The Associated Press just moved a story on the national wire written by Jim Kuhnhenn saying that the federal stimulus plan President-elect Barack Obama is considering could cost up to $1 trillion. And it appears at least one Montana industry thinks it can’t come soon enough. The Montana Contractors’ Association sent out a press release this afternoon touting that “new data shows economic benefits of infrastructure stimulus investments.”
Here’s Kuhnhenn’s story, and here’s his lead:
WASHINGTON (AP) — Anxious to jolt the economy back to life, President-elect Barack Obama is considering a federal stimulus package that could reach a whopping $1 trillion, dwarfing last spring’s tax rebates and rivaling drastic government actions to fight the Great Depression.
Obama has not settled on a grand total, but after consulting with outside economists of all political stripes, his advisers appear determined to make the stimulus bigger than the $600 billion they initially envisioned, aides said Wednesday.
Obama is promoting a recovery plan that would feature spending on roads and other infrastructure projects, energy-efficient government buildings, new and renovated schools and environmentally friendly technologies.
All of which could buoy an industry that, according to the Helena-based trade association, has seen a 7.2 percent decrease in construction statewide.
Here’s MCA’s press release in its entirety:
New data shows economic benefits of infrastructure stimulus investments
Personal earnings will increase by $1.1 billion and the national gross domestic product will increase by $3.4 billion for every billion dollars invested in new infrastructure projects according to new national and state-by-state data released by the Associated General Contractors of America (AGC).
The comprehensive new data, which is based on new economic research conducted for the association as well as federal data and economic impact estimations, demonstrates the “unmistakable” benefit of including infrastructure investments as part of the stimulus package, the association’s chief executive officer Stephen Sandherr said.
“Investing in infrastructure will create jobs, will increase earnings and will stimulate economic growth,” said Sandherr. “As important, these investments will give our economy a global competitive edge for decades to come.”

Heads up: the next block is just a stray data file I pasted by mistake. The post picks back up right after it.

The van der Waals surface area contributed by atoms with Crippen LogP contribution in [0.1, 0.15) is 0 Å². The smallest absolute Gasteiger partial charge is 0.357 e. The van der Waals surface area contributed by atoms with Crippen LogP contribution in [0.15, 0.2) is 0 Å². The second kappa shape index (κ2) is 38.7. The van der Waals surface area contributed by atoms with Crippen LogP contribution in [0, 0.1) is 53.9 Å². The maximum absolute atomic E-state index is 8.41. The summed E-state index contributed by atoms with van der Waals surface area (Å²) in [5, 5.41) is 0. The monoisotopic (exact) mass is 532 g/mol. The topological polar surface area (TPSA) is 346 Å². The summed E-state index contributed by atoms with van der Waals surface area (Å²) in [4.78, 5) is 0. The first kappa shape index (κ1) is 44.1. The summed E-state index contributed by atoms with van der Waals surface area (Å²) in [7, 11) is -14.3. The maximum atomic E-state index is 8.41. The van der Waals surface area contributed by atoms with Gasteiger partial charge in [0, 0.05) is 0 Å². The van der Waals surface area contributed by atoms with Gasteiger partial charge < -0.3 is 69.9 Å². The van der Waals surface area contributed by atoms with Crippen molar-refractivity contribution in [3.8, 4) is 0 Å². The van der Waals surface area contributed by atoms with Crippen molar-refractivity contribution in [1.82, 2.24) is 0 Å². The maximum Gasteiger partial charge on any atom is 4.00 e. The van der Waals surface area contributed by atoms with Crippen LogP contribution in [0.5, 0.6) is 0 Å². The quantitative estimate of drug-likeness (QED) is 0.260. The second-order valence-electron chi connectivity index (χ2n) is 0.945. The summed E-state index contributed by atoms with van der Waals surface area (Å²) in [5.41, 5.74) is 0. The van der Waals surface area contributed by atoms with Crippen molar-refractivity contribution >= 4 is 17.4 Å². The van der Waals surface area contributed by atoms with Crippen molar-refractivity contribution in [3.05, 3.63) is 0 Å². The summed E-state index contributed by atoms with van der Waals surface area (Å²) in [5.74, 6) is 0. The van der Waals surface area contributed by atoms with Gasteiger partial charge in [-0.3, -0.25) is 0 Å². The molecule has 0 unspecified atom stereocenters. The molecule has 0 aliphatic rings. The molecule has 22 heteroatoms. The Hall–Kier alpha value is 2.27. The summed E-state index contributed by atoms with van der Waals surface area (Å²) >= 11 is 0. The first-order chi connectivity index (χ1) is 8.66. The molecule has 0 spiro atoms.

Montana would greatly benefit from infrastructure investments in the stimulus package. According to AGC statistics, construction jobs in the state decreased by 7.2 percent since the employment peak in May, 2007. With the infrastructure in stimulus funding, Montana would gain $2.1 billion in its Gross National Product, would see a $683 million increase in personal earnings, and 24,500 jobs would be created or sustained.
“Certainly for a state like Montana with its crumbling infrastructure, this plan not only makes economic sense but common sense,” said Cary Hegreberg, executive director, Montana Contractors’ Association. “It’s critical to keep our roads and bridges in top condition due to the long travel distances in our state. It’s important to have improved schools, as well as updated rural water systems and municipal water/sewage treatment facilities.”
Nationwide, the new data shows that for every billion invested in projects designed to improve highways, water systems, educational and health facilities, and energy systems, more than 28,500 jobs will be created or saved nationwide. 9,700 of those jobs would be for construction related work. Another 4,600 would be for associated work, such as suppliers, while another 14,300 of those jobs would be added outside to the broader economy.
“Our members, who are commercial contractors, see this plan as an excellent way to put Montanans back to work, keep jobs in the construction industry, and put money back into our economy,” Hegreberg concluded.
MCA is urging its members, as well as all Montanans, who want to see people put back to work and money back into the economy to visit www.agc.org/letsbuild and show their support for infrastructure investments. To view the national and state-by-state data, go to http://www.agc.org/stimulus.
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